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Spokane, Washington  Est. May 19, 1883

Knezovich stands behind heated comments blaming Obama for ‘war on cops’

Despite some rebukes, Spokane County Sheriff Ozzie Knezovich stood by remarks he made Saturday at a conservative rally in Spokane Valley, in which he blamed former President Barack Obama for emboldening people to “hunt and assassinate” law enforcement officers.

Obama’s rhetoric, the sheriff claims, is part of a broader “war on cops” that inspired attacks on officers in Baton Rouge, Louisiana; Dallas; New York and other cities.

“What I said about Barack Obama – our former president – that was not rhetoric,” Knezovich said in an interview Monday. “That was my heartfelt belief that President Obama let this country down. That man was perfectly positioned to heal this country and close the divide between law enforcement and the people, and he blew it.”

Knezovich, a Republican, has made similar statements before, including after the fatal shootings of five Dallas police officers last summer. The difference, he believes, is that his most recent speech was delivered at a rally in support of Donald Trump.

“I speak at Democrat rallies; I speak all over the place,” Knezovich said Monday.

The chairman of the Spokane County Democrats, Andrew Biviano, wrote an “open letter” to Knezovich on Facebook in which he urged the sheriff to “tone down your own rhetoric and use more nuanced language, lest someone level at you the same unfair accusation of complicity in murder.”

According to the Washington Post, the number of law enforcement officers intentionally killed each year has been steadily declining for decades and reached historic lows during Obama’s presidency.

The Post analyzed data from the Officers Down Memorial Page, a website that tracks police fatalities in real time, and found an average of 62 intentional killings per year under Obama. That compares to 101 under Ronald Reagan, 90 under George H.W. Bush, 81 under Bill Clinton and 72 under George W. Bush.

However, according to the National Law Enforcement Officers Memorial Fund, there has been an increase in “ambush-style” attacks, which claimed the lives of 21 officers in 2016, the highest total of any year in the past two decades. The Memorial Fund reported that 135 officers died in the line of duty last year, including 64 from gun-related incidents and 53 from traffic-related incidents.

Knezovich said he still has some “reservations” about Trump but stopped short of blaming him for any tensions between police and marginalized communities. By contrast, he said Obama established an anti-police tone early in his presidency by suggesting that a Cambridge, Massachusetts, officer “acted stupidly” in the 2009 arrest of black Harvard University professor Henry Gates Jr.

Biviano said Obama “validated the pain of those who had suffered at the hands of police” and “definitely stood up for police as well” by recognizing the sacrifices of law enforcement officers in speeches and eulogies, and by allocating billions of federal dollars to maintain local police forces. Knezovich should remind people of that, he said.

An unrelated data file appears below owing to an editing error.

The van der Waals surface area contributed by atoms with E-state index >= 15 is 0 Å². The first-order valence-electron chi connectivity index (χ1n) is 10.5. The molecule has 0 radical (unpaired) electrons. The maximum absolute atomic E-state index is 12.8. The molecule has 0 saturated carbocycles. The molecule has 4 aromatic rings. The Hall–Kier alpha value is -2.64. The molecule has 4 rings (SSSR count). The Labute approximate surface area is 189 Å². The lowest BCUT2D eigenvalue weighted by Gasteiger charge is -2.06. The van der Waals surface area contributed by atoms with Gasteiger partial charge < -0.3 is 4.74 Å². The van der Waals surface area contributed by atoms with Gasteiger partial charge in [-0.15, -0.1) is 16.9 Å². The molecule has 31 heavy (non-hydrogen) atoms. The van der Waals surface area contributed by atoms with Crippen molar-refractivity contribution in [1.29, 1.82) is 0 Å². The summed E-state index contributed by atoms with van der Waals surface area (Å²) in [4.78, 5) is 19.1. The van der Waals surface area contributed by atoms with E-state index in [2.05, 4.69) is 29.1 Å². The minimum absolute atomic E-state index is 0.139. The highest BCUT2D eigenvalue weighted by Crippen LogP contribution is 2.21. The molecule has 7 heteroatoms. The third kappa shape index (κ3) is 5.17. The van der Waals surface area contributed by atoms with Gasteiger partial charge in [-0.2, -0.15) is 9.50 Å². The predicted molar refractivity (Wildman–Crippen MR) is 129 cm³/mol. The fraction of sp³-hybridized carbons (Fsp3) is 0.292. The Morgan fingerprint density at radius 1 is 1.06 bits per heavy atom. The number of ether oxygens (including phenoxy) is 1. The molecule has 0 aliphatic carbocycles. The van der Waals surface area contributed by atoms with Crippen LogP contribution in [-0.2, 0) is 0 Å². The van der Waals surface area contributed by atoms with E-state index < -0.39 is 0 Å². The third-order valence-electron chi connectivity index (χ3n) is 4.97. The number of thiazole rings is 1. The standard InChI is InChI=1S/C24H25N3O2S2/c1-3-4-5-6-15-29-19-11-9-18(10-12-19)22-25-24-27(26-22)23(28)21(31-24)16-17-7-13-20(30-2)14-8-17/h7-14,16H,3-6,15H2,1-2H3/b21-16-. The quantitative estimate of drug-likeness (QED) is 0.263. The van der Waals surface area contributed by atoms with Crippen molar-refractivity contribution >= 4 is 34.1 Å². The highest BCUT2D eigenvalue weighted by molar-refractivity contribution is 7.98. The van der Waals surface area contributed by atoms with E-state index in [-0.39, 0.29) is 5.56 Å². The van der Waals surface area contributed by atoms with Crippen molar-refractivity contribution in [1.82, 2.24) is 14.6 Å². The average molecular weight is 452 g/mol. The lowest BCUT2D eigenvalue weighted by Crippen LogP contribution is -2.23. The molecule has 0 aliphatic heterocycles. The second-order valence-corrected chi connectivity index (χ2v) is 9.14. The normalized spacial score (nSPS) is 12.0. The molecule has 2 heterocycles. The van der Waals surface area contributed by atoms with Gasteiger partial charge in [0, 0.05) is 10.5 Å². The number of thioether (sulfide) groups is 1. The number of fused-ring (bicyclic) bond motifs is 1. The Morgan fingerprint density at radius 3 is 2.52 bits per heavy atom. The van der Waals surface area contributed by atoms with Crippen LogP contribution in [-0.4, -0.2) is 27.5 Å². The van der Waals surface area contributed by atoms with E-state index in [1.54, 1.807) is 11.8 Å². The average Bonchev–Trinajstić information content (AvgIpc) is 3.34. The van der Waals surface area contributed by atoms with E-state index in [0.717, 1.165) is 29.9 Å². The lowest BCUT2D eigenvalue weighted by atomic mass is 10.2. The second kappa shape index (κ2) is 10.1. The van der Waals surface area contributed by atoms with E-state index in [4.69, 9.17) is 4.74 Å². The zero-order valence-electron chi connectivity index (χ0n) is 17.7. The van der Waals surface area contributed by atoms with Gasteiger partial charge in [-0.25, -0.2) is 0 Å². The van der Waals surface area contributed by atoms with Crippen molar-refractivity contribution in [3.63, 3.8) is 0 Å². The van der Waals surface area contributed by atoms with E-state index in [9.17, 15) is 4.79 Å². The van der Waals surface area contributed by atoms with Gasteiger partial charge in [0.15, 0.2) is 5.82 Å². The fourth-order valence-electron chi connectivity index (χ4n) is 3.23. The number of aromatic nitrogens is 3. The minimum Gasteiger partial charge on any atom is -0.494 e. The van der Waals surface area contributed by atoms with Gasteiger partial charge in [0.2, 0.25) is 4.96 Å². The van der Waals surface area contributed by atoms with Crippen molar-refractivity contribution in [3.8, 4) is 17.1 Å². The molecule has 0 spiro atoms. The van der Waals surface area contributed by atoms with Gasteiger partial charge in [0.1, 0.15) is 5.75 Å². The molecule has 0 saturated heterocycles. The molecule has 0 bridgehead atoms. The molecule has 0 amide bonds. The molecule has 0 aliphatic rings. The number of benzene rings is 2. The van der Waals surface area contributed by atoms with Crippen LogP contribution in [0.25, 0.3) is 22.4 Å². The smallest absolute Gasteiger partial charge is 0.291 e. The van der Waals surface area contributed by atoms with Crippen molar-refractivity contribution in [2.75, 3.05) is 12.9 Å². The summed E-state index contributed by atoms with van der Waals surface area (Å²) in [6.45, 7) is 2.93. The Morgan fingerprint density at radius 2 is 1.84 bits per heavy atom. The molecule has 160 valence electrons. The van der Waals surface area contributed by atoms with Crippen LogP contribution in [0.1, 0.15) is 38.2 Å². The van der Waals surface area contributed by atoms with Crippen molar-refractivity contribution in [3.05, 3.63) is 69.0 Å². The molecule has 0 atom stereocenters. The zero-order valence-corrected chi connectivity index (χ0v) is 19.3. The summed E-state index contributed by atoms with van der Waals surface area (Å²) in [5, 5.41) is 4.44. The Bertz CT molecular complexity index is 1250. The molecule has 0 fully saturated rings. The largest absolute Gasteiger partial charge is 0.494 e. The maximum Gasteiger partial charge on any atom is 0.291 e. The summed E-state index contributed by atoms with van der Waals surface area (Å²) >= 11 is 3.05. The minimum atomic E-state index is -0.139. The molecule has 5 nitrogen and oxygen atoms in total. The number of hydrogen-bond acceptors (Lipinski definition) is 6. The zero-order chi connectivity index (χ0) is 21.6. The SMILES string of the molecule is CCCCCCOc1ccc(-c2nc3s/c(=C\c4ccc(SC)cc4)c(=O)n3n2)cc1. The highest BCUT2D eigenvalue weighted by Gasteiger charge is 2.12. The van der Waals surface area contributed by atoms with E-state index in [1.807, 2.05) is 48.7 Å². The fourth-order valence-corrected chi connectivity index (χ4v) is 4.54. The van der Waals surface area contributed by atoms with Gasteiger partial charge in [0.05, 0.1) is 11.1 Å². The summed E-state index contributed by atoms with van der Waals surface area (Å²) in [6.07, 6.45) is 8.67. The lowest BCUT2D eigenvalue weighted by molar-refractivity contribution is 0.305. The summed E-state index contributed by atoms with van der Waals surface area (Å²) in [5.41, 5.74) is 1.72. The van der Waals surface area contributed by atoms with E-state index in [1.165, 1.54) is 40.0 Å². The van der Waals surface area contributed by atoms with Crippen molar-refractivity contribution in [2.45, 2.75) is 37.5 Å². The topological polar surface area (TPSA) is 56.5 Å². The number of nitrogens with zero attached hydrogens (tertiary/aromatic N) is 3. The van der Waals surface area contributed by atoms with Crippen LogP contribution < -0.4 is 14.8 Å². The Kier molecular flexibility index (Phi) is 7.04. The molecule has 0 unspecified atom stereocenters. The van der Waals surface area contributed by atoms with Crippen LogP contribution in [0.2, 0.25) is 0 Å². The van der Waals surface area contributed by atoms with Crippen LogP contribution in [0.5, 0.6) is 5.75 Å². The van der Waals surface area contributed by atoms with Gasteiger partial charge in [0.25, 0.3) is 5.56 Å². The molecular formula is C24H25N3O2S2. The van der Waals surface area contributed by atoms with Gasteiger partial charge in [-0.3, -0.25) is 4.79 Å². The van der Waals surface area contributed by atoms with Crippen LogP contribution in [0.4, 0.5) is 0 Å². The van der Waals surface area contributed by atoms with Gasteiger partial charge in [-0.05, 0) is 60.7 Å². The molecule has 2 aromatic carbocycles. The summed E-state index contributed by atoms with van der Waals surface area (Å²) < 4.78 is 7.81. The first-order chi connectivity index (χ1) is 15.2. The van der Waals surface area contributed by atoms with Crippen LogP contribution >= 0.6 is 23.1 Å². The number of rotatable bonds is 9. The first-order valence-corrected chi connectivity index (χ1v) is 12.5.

“That, coming from the mouth of a sheriff, would mean so much,” Biviano said in an interview. “I want this to be an opportunity for this dialogue to be fixed.”

Knezovich also criticized Gov. Jay Inslee on Saturday for a recent executive order that restricts state agencies from helping enforce federal immigration laws.

“I can tell you that 39 sheriffs are about to let Mr. Inslee know that we’re going to do our jobs,” he said Saturday.

On Monday, Inslee said he’d be happy to talk with Knezovich about his concerns. He said the executive order covers the Washington State Patrol – not sheriff’s departments – and is designed to comply with the state and federal constitutions on arrest procedures.

If there’s a request from federal immigration officials, state troopers will arrest anyone who has a valid arrest warrant, Inslee said.

“We do not have arrest authority absent a federal order,” he said.

But without a warrant, troopers will not automatically detain someone they suspect is an undocumented immigrant. Being seen as an arm of federal immigration authorities might keep victims or witnesses from coming forward and talking to state troopers investigating accidents or crimes, Inslee said.

Inslee hasn’t heard from Knezovich or any of the other sheriff in the state, but his staff said several sheriffs in other counties have issued directives to their deputies similar to the governor’s order.

The leaders of the Washington State Sheriffs’ Association and the Washington Association of Sheriffs and Police Chiefs did not respond to messages seeking comment Monday.

Yet Knezovich insisted sheriffs are united against Inslee’s order, which comes in the wake of a controversy in Western Washington involving the arrest of an undocumented driver on Interstate 5. A state trooper is under administrative review for reporting the driver, who’d previously been convicted of a felony, to federal immigration authorities.

“We’re really not happy that a state trooper is under investigation for doing his job,” Knezovich said. “That’s garbage.”

Olympia bureau chief Jim Camden contributed to this report.